gms | German Medical Science

62nd Annual Meeting of the German Society of Neurosurgery (DGNC)
Joint Meeting with the Polish Society of Neurosurgeons (PNCH)

German Society of Neurosurgery (DGNC)

7 - 11 May 2011, Hamburg

Analysis of the bidirectional information flow between the STN and cortex using microelectrode recordings and EEG

Meeting Abstract

  • G. Naros - Eberhard-Karls-Universität Tübingen, Universitätskliniken für Neurochirugie
  • D. Weiß - Eberhard-Karls-Universität Tübingen, Universitätskliniken für Neurologie
  • F. Grimm - Eberhard-Karls-Universität Tübingen, Universitätskliniken für Neurochirugie
  • S. Breit - Eberhard-Karls-Universität Tübingen, Universitätskliniken für Neurologie
  • R. Krüger - Eberhard-Karls-Universität Tübingen, Universitätskliniken für Neurologie
  • A. Gharabaghi - Eberhard-Karls-Universität Tübingen, Universitätskliniken für Neurochirugie

Deutsche Gesellschaft für Neurochirurgie. Polnische Gesellschaft für Neurochirurgen. 62. Jahrestagung der Deutschen Gesellschaft für Neurochirurgie (DGNC), Joint Meeting mit der Polnischen Gesellschaft für Neurochirurgen (PNCH). Hamburg, 07.-11.05.2011. Düsseldorf: German Medical Science GMS Publishing House; 2011. DocP 020

DOI: 10.3205/11dgnc241, URN: urn:nbn:de:0183-11dgnc2419

Published: April 28, 2011

© 2011 Naros et al.
This is an Open Access article distributed under the terms of the Creative Commons Attribution License ( You are free: to Share – to copy, distribute and transmit the work, provided the original author and source are credited.



Objective: Coherent activity between basal ganglia (BG) local field potentials (LFPs) and cortical electroencephalographic (EEG) signals over several cortical areas including the sensorimotor cortex (MC) has been demonstrated for patients suffering from Parkinson’s disease (PD). Several studies show prominent and synchronized neuronal oscillations at beta band frequencies (13–35 Hz) which seem to be related to bradykinesia and rigidity, whereas coherent activity in lower frequencies seem to be associated with tremor. Recently, the bidirectionality of cortico-basal ganglia communication across different frequency bands has been confirmed. Nevertheless, the question whether clinical presentation is correlated with a specific frequency or origin of BG/Cortex network oscillations remains unclear. Here, we used the intraoperative setting to evaluate the processing in different functional subloops between MC and STN.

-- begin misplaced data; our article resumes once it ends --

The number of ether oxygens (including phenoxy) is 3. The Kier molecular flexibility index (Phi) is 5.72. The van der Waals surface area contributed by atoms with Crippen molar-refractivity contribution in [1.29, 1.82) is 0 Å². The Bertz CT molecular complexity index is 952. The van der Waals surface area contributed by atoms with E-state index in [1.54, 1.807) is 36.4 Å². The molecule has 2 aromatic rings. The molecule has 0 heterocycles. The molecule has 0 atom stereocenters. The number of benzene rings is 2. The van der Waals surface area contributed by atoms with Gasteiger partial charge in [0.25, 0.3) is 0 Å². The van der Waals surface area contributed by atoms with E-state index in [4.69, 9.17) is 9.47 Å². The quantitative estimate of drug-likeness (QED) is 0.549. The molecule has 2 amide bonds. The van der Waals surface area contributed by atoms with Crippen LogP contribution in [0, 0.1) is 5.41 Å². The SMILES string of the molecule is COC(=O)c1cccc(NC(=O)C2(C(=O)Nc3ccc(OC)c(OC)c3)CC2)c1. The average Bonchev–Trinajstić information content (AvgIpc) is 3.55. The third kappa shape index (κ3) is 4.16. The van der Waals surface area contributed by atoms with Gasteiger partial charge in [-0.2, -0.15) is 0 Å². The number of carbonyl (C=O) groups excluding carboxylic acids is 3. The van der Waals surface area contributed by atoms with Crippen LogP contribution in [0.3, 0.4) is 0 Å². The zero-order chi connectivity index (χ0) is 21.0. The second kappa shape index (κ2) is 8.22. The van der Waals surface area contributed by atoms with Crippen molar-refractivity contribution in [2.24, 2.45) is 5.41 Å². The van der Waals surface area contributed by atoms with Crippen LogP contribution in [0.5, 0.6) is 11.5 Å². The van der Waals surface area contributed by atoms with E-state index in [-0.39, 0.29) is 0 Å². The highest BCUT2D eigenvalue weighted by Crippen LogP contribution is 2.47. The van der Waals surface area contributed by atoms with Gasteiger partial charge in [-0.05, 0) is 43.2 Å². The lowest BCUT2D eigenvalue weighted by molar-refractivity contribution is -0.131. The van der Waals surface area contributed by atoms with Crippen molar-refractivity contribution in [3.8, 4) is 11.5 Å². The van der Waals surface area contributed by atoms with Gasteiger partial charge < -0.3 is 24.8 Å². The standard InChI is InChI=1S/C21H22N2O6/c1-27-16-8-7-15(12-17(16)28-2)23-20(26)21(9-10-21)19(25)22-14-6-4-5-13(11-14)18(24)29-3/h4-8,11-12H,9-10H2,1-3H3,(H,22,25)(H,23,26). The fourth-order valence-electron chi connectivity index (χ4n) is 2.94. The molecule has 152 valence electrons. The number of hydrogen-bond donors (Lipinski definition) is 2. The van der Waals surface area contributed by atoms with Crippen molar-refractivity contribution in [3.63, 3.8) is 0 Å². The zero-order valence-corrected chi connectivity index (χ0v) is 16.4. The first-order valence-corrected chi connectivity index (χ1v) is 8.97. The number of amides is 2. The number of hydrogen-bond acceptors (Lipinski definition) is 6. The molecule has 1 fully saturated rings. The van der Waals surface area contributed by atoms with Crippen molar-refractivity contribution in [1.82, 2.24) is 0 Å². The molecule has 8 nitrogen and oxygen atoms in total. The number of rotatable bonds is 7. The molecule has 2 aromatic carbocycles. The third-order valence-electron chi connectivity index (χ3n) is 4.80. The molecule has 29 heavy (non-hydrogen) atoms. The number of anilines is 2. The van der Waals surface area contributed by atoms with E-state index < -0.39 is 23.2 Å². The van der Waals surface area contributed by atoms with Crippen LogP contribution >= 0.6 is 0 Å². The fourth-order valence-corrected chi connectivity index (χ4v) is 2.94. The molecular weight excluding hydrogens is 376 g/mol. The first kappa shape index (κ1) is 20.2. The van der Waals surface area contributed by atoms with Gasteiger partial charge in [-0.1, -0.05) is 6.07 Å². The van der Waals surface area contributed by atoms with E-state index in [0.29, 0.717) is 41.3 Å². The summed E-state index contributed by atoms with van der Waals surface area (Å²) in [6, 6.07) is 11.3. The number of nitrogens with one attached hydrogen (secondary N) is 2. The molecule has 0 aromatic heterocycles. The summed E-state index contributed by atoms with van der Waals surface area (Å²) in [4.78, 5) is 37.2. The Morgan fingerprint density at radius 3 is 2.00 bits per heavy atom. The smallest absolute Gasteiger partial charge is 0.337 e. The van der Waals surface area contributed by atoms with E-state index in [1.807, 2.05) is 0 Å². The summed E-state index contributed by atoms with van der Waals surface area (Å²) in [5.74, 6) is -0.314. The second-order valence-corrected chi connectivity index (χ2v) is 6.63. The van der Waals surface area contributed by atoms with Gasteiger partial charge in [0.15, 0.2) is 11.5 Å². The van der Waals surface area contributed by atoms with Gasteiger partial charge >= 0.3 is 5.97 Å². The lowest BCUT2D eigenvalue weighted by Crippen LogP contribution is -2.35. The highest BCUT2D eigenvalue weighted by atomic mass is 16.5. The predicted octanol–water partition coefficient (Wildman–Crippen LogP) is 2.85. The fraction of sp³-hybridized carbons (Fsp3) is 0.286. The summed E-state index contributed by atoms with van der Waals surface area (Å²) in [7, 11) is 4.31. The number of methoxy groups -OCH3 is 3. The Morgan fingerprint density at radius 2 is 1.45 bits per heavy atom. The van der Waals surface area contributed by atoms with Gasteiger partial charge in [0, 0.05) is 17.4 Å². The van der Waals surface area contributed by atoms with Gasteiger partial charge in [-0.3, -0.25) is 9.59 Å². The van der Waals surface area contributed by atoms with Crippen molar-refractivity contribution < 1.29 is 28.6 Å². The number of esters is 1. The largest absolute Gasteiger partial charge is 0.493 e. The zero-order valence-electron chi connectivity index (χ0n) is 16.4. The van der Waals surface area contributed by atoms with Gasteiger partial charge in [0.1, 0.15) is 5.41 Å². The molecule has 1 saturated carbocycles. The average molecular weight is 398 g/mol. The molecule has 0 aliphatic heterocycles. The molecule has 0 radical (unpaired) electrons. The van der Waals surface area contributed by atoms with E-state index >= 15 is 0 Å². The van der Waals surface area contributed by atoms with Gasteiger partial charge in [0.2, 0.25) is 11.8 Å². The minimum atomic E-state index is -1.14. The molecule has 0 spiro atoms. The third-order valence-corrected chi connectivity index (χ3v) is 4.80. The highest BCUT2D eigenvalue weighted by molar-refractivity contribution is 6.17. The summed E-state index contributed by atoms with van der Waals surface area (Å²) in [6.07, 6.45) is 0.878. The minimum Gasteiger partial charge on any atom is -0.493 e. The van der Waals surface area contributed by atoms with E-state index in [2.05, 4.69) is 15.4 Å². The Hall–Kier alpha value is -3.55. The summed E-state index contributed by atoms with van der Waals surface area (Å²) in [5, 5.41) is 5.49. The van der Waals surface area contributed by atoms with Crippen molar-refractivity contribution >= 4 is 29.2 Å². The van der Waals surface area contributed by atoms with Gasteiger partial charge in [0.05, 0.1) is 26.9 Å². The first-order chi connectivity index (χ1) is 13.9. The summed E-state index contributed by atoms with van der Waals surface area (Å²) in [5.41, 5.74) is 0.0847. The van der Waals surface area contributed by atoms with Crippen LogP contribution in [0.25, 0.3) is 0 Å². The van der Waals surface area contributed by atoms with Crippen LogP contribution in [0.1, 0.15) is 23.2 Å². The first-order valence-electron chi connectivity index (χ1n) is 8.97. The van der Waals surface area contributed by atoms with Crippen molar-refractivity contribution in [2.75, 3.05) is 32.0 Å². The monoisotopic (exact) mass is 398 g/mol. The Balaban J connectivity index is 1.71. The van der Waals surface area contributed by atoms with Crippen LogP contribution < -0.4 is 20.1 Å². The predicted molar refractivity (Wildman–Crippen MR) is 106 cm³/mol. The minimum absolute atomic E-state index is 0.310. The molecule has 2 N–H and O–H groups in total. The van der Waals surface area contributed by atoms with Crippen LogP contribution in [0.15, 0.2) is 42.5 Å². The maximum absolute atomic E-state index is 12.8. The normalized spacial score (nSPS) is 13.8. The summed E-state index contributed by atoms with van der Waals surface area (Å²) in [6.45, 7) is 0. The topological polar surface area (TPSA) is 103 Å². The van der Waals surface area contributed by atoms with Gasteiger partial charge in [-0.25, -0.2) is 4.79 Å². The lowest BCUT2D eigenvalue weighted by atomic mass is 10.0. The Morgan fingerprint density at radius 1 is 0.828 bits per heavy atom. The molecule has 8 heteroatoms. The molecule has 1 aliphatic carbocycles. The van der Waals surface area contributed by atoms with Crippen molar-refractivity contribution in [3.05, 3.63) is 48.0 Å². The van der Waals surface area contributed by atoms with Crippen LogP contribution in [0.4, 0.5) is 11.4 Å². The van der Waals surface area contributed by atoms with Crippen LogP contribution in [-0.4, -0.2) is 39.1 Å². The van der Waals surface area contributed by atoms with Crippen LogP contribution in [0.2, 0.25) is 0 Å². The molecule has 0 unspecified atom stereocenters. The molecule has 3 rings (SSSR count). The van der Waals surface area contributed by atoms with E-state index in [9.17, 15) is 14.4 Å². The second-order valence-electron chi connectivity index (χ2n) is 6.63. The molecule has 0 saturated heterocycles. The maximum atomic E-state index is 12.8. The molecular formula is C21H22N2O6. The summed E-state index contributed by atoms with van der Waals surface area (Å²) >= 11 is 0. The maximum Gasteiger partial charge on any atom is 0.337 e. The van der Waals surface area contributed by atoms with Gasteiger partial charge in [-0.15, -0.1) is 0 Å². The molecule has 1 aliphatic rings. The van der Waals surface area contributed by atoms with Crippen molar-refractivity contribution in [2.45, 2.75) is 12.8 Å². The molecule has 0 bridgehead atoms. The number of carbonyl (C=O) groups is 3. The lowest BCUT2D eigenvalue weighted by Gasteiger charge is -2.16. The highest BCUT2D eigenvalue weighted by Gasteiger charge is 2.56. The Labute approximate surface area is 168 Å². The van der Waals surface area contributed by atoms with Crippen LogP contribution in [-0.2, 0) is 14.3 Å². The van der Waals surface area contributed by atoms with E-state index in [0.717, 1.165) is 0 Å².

Methods: Nine patients with Parkinson's disease who were selected for bilateral implantation of deep-brain electrodes in the STN participated in the study. After STN spike identification, intraoperative LFPs and a concurrent multi-channel EEG over the bilateral sensorimotor cortex was recorded. Patients performed externally cued sequences of finger and wrist extension movements of the contralateral limb. Using a Fast Fourrier Transformation (FFT)-based approach, a time-frequency analysis was performed and the magnitude squared coherence (MSC) was calculated for the rest, movement and post-movement periods. In order to determine asymmetry in coherent activity between STN and MC, we calculated the Partial Directed Coherence (PDC) using a multivariate autoregressive model (MVAR).

Results: Finger and wrist extension led to event-related desynchronization (ERD) of oscillatory activity of the STN and the MC and was accompanied by a decrease in cortico-nuclear coherence. ERD and coherence peaks were distributed in two distinct frequency bands [sub-beta (3–13 Hz) and beta (13–35 Hz)]. PDC analysis revealed that beta band activity is driven by MC whereas sub-beta oscillations are mainly driven by the STN, in particular in patients with a tremor dominant phenotype.

Conclusions: The results confirm a bidirectional information flow between STN and motor cortex and support the hypothesis of different functional subloops between these two sites. Further studies are needed to understand the relationship between different oscillatory patterns, their sources and the according clinical phenotypes.